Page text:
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The future of work as explored in the Work Zone


Manpower, the sponsors of the Millennium Work Zone, envisage a world in which the visitor acquires new skills in teamwork, problem-solving, communication, dexterity, co-ordination and IT. Just because we’ve heard the message so many times before, does not mean that we should let it pass by again, but does this expansive exhibit in the Dome achieve a more engaging result?

The exterior of the Work Zone is certainly impressive. An enormous two-storey high wall displays a huge series of changing pictures of the workplace – factory, library, landscape; it’s an arresting sight which draws you into the exhibit. Inside there is a four phase development from the old world of routine work, to the ‘new economy workplace’ with areas devoted to the implications for skills and training. The ‘old world’ was depicted very traditionally – many companies have already moved along way beyond these stereotypes. The ‘new world’ displayed the use of new technology in Palm-style gadgets, but why was there so little inter-activity for such an electronic display?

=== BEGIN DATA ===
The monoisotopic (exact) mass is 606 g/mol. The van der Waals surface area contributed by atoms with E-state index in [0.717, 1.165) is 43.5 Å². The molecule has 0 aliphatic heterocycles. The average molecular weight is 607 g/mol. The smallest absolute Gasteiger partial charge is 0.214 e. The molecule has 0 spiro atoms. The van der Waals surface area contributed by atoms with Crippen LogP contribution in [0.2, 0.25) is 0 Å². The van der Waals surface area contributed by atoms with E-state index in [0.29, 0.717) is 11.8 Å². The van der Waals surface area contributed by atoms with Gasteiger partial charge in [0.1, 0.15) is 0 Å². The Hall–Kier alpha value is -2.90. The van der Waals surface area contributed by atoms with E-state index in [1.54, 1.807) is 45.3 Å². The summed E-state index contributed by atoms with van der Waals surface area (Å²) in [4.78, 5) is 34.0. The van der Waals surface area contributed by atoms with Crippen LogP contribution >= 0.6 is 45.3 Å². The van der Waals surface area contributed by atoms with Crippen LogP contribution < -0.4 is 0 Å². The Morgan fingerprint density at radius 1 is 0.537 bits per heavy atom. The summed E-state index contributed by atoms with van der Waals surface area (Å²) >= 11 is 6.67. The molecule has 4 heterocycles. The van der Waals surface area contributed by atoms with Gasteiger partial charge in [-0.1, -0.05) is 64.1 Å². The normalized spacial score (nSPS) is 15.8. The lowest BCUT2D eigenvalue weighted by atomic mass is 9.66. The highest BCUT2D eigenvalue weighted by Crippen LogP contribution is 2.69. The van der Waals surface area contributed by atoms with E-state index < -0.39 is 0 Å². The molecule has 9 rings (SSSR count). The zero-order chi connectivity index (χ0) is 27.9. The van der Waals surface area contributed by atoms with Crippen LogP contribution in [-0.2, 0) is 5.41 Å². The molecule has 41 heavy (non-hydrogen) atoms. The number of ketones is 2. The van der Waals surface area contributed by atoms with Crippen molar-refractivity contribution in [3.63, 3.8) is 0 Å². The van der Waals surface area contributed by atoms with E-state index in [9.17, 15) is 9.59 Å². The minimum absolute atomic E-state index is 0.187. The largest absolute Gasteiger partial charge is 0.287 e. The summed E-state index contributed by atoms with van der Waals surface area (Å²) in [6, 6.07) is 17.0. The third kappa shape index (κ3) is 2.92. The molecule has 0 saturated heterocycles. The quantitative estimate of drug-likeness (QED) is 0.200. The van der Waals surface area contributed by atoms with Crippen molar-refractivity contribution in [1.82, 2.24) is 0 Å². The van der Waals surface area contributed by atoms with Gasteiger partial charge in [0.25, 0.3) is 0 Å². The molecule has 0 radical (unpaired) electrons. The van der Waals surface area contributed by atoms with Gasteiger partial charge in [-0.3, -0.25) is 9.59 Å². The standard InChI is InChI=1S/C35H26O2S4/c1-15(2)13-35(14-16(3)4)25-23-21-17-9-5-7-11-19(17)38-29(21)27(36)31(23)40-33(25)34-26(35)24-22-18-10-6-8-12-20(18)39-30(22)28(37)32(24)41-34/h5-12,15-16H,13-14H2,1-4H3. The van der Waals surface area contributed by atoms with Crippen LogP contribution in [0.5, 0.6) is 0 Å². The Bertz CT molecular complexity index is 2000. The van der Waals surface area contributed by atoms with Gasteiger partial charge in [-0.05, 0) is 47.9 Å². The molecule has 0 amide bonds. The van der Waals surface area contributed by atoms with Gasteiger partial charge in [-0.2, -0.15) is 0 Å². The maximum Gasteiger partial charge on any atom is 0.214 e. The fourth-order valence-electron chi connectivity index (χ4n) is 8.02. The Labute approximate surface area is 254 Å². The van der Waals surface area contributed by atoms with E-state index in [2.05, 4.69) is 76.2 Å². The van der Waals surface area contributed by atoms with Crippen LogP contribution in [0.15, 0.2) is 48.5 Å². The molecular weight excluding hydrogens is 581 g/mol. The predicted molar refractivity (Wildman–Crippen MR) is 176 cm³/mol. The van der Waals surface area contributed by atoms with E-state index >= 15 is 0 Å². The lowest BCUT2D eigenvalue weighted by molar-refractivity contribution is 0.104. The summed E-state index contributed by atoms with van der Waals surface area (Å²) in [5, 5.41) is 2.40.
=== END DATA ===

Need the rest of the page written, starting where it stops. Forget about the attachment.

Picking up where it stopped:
The panels around the wall were helpful in summarising the trends we are all facing at work: people work 100,000 hours in a lifetime, 15% will be self-employed within 7 years; 32% will be part-time within 7 years; two-thirds of jobs created in the 1990’s needed new skills; the 20th century was focused on work and the 21st century will be focused on leisure. Relevant points, but poorly displayed: in a high-tech age, few people were bothering to read these panels which fundamentally affect the future of their work.

The large hall with a series of games designed to enhance the key skills of the future does at last introduce the interactive element to the Zone. Here are the key skills familiar to any secondary teacher grappling with the new curriculum; but I wonder how many of the tens of thousands of pupils passing through and playing with the table football or the touchpad screens actually made the connection. This hall is the final part of the Zone and the games will probably be the abiding memory for many of the visitors. A shame really, because the sponsors are trying to make an important point. Still, my conversation with the 1950’s role character in his trench coat and ‘it’s all beyond me’ attitude was certainly entertaining.


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